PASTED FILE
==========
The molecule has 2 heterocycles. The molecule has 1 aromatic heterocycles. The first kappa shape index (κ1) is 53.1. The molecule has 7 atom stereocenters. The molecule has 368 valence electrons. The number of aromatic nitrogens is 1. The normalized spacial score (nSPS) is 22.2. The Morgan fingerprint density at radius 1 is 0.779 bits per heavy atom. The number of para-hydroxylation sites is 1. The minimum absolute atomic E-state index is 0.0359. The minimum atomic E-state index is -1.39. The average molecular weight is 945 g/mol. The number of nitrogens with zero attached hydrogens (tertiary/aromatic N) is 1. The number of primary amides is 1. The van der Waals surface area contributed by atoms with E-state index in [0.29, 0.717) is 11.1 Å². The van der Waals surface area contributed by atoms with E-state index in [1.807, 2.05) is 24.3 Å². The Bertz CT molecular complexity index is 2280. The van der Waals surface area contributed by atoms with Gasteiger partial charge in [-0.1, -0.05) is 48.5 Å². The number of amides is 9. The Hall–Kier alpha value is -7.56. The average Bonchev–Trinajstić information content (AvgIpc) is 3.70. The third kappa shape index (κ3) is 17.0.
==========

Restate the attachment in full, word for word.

The molecule has 2 heterocycles. The molecule has 1 aromatic heterocycles. The first kappa shape index (κ1) is 53.1. The molecule has 7 atom stereocenters. The molecule has 368 valence electrons. The number of aromatic nitrogens is 1. The normalized spacial score (nSPS) is 22.2. The Morgan fingerprint density at radius 1 is 0.779 bits per heavy atom. The number of para-hydroxylation sites is 1. The minimum absolute atomic E-state index is 0.0359. The minimum atomic E-state index is -1.39. The average molecular weight is 945 g/mol. The number of nitrogens with zero attached hydrogens (tertiary/aromatic N) is 1. The number of primary amides is 1. The van der Waals surface area contributed by atoms with E-state index in [0.29, 0.717) is 11.1 Å². The van der Waals surface area contributed by atoms with E-state index in [1.807, 2.05) is 24.3 Å². The Bertz CT molecular complexity index is 2280. The van der Waals surface area contributed by atoms with Gasteiger partial charge in [-0.1, -0.05) is 48.5 Å². The number of amides is 9. The Hall–Kier alpha value is -7.56. The average Bonchev–Trinajstić information content (AvgIpc) is 3.70. The third kappa shape index (κ3) is 17.0.